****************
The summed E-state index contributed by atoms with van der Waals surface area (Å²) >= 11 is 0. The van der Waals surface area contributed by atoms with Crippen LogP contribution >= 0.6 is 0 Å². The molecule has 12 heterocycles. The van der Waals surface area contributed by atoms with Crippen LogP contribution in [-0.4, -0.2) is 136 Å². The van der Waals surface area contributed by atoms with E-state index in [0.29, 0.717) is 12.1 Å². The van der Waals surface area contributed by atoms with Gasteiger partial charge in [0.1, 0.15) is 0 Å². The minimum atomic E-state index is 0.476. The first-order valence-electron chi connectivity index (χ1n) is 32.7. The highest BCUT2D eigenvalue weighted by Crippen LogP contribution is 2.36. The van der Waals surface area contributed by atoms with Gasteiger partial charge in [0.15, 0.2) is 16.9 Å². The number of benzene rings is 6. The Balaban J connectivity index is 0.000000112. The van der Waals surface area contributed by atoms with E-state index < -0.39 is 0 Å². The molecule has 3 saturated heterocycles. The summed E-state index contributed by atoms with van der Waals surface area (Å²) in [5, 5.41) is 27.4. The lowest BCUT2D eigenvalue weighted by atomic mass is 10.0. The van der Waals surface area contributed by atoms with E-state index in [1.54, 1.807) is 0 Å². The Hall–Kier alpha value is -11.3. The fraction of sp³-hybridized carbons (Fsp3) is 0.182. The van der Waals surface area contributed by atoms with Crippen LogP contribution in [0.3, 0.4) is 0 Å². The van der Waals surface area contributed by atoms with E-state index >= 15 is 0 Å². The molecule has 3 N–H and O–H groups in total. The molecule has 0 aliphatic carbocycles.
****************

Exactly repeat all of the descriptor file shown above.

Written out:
The summed E-state index contributed by atoms with van der Waals surface area (Å²) >= 11 is 0. The van der Waals surface area contributed by atoms with Crippen LogP contribution >= 0.6 is 0 Å². The molecule has 12 heterocycles. The van der Waals surface area contributed by atoms with Crippen LogP contribution in [-0.4, -0.2) is 136 Å². The van der Waals surface area contributed by atoms with E-state index in [0.29, 0.717) is 12.1 Å². The van der Waals surface area contributed by atoms with Gasteiger partial charge in [0.1, 0.15) is 0 Å². The minimum atomic E-state index is 0.476. The first-order valence-electron chi connectivity index (χ1n) is 32.7. The highest BCUT2D eigenvalue weighted by Crippen LogP contribution is 2.36. The van der Waals surface area contributed by atoms with Gasteiger partial charge in [0.15, 0.2) is 16.9 Å². The number of benzene rings is 6. The Balaban J connectivity index is 0.000000112. The van der Waals surface area contributed by atoms with E-state index < -0.39 is 0 Å². The molecule has 3 saturated heterocycles. The summed E-state index contributed by atoms with van der Waals surface area (Å²) in [5, 5.41) is 27.4. The lowest BCUT2D eigenvalue weighted by atomic mass is 10.0. The van der Waals surface area contributed by atoms with E-state index in [1.54, 1.807) is 0 Å². The Hall–Kier alpha value is -11.3. The fraction of sp³-hybridized carbons (Fsp3) is 0.182. The van der Waals surface area contributed by atoms with Crippen LogP contribution in [0.3, 0.4) is 0 Å². The van der Waals surface area contributed by atoms with E-state index >= 15 is 0 Å². The molecule has 3 N–H and O–H groups in total. The molecule has 0 aliphatic carbocycles.